Reads of each treatment group were combined, yielding greater than 100 million uniquely mapped reads per condition (Fig. 2c). Approximately 70% (11,852) of annotated protein-coding genes in mouse satisfied at least 1 RPKM in either condition. Statistical comparison revealed that 362 genes were significantly upregulated and 239 downregulated upon reduction of TDP-43 protein (p < 0.05) (Fig. 2d and Tables S1 and S2). TDP-43 itself was found downregulated by RPKM analysis to 20% of the levels in control treatments, in agreement with quantitative RT-PCR (qRT-PCR) measurements (Fig. 2b). RNAs unique to neurons (including double-cortin, beta-tubulin and choline O-acetyl transferase [Chat]) or glia (including glial fibrillary acidic protein, myelin binding protein, Glt1 and Mag) were highly represented in the RNA-seq data, confirming assessment of RNA levels in multiple cell types, as expected.
Of the set of ~242 literature-curated murine non-coding RNAs23 (ncRNAs), 4 increased and 55 decreased by more than 2-fold upon TDP-43 depletion (p < 10−5, Table S3). Malat1/Neat2, Xist, Rian and Meg3 are ncRNA examples that were both decreased (Fig. 2e, f) and bound by TDP-43, consistent with a direct role of TDP-43 in regulating their levels.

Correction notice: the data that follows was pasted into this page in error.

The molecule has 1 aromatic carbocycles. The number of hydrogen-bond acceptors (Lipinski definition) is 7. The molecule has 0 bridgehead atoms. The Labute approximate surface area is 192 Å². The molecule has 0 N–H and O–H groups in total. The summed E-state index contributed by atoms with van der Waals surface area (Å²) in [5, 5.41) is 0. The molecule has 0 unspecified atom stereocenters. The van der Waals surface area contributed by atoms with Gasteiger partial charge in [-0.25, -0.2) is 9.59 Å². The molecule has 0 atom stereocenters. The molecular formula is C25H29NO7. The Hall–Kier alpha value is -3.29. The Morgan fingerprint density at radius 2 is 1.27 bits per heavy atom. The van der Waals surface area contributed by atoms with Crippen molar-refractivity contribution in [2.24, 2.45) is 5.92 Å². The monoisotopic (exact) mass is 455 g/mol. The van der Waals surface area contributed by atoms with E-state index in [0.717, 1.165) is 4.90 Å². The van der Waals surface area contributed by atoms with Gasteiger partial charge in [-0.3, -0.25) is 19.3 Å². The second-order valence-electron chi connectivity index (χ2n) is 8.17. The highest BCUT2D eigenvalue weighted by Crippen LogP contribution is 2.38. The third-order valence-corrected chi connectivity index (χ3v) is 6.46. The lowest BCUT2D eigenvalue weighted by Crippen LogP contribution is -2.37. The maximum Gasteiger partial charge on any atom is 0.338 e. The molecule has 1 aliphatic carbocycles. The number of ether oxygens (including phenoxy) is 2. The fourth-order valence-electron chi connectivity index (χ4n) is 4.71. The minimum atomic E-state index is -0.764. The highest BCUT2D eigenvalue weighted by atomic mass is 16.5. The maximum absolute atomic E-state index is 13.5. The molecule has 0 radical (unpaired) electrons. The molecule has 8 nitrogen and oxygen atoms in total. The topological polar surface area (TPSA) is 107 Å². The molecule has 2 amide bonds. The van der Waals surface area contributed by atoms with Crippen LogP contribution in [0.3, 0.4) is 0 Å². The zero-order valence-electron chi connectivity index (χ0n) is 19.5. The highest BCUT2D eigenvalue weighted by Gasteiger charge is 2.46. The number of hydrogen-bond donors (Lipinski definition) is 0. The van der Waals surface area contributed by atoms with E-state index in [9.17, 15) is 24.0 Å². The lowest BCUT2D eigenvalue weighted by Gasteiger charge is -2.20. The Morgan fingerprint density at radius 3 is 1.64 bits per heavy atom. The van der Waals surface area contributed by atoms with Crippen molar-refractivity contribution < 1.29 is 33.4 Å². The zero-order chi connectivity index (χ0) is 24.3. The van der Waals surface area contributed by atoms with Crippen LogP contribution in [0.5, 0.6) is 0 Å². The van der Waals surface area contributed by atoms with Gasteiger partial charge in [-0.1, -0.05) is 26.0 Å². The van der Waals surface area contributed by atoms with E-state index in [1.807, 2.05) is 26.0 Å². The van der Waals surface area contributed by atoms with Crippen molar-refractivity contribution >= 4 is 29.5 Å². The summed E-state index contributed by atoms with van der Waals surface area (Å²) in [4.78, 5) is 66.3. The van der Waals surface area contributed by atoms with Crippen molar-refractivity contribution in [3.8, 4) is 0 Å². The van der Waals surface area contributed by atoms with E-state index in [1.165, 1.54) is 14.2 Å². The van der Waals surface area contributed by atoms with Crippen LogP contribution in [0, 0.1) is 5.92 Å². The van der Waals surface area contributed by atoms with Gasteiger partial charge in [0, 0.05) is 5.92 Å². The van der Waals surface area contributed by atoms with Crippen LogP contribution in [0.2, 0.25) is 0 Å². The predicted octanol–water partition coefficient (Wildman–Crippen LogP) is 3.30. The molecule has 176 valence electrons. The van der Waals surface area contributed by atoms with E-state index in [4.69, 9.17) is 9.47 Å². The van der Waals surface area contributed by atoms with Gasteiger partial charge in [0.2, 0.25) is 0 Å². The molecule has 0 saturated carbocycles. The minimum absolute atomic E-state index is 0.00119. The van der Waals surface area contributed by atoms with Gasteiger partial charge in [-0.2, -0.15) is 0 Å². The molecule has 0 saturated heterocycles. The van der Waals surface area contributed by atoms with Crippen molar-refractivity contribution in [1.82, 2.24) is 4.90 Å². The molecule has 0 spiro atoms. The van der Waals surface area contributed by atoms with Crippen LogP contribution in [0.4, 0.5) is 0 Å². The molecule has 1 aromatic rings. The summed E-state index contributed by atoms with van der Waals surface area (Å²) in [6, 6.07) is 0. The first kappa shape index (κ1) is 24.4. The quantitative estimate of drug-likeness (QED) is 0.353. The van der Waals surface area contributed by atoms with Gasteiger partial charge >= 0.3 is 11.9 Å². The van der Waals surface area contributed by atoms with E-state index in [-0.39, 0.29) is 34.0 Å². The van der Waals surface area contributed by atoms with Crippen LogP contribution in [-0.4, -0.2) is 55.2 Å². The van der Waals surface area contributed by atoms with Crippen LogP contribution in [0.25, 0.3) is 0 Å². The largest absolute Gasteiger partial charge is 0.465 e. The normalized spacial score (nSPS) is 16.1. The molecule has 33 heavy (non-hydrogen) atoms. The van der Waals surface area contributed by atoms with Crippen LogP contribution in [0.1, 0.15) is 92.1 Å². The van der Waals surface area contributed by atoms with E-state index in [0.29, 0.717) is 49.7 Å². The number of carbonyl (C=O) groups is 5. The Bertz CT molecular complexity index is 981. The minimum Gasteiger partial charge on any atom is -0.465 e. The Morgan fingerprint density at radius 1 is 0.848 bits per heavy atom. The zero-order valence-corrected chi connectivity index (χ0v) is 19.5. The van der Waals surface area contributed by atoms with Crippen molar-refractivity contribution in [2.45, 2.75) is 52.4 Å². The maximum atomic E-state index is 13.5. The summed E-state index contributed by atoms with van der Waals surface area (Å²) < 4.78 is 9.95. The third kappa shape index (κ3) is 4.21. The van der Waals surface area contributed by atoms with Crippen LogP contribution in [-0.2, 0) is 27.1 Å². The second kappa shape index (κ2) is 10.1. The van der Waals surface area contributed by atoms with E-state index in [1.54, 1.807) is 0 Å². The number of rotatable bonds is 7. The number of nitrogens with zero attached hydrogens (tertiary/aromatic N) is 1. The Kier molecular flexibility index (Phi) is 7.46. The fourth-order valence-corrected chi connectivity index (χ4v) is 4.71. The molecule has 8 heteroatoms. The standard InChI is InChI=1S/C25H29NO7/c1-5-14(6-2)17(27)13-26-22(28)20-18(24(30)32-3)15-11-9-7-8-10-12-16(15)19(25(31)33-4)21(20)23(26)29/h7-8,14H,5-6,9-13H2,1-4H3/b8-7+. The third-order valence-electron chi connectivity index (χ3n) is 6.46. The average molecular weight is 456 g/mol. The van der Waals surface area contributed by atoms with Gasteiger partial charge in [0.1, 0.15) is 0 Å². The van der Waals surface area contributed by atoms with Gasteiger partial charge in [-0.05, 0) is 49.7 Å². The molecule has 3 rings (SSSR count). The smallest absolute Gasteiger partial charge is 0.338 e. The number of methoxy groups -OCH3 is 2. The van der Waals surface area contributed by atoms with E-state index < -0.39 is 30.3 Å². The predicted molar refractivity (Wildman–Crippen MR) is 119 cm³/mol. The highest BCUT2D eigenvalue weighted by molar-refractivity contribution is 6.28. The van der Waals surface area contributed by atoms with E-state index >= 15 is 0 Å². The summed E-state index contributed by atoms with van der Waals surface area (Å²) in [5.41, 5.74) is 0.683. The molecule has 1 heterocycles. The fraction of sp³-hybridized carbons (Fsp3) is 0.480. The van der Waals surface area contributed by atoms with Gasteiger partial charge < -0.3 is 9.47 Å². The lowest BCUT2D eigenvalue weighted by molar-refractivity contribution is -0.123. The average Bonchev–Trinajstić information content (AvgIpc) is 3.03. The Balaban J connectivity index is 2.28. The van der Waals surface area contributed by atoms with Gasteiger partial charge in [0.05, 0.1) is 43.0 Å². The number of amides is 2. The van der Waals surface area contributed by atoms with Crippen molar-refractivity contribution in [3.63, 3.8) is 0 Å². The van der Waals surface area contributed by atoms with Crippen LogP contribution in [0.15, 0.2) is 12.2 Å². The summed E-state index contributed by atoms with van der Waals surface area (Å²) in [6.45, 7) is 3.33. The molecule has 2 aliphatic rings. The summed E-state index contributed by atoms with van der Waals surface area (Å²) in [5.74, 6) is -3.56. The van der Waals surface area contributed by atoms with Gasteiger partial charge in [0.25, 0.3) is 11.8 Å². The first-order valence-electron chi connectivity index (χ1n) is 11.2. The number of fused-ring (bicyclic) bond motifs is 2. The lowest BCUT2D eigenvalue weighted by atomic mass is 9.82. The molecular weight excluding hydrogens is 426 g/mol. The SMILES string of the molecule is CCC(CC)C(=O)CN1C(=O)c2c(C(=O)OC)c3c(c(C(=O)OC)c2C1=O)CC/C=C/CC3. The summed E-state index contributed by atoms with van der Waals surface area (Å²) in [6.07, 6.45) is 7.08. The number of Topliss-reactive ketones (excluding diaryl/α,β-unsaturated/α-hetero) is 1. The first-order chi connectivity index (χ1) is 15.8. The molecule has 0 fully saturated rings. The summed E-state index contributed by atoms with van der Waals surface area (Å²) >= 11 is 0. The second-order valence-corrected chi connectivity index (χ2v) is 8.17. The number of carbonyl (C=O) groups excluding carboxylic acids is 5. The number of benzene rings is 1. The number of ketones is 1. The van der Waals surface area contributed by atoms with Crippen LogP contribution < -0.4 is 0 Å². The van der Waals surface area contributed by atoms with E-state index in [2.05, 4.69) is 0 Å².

RNA-seq and CLIP-seq data sets were integrated by first ranking all 11,852 expressed genes by their degree of change upon TDP-43 reduction compared to control treatment. For each group of 100 consecutively ranked genes (starting from the most upregulated gene), the mean number of TDP-43 clusters was determined. No enrichment in TDP-43 clusters within the upregulated genes was identified, indicating that their upregulation was likely an indirect consequence of TDP-43 loss. 49% of RNAs containing TDP-43 clusters were unaffected by TDP-43 depletion, suggesting either that other RNA-binding proteins compensate for TDP-43 loss, or that the remaining 20% of TDP-43 protein suffices to regulate these transcripts. For the 239 RNAs downregulated after TDP-43 depletion, a striking enrichment of multiple TDP-43 binding sites was observed (Fig. 3a). In fact, the 100 most downregulated genes contained an average of ~37 TDP-43 binding sites per pre-mRNA and 12 genes had more than 100 clusters (Fig. 3a and Table S2). We did not observe this bias for multiple TDP-43 binding sites if we randomized the order of genes (Fig. S4a), if we ordered them by their expression levels (RPKM) in either treatment (Fig. S4b, c), or if the Argonaute binding sites were plotted on genes ranked by their expression pattern upon TDP-43 depletion (Fig. S4d). Furthermore, this trend was significant for TDP-43 clusters found within introns (Fig. 3a), but not in exons, 5′or 3′UTRs (Fig. S4e–g).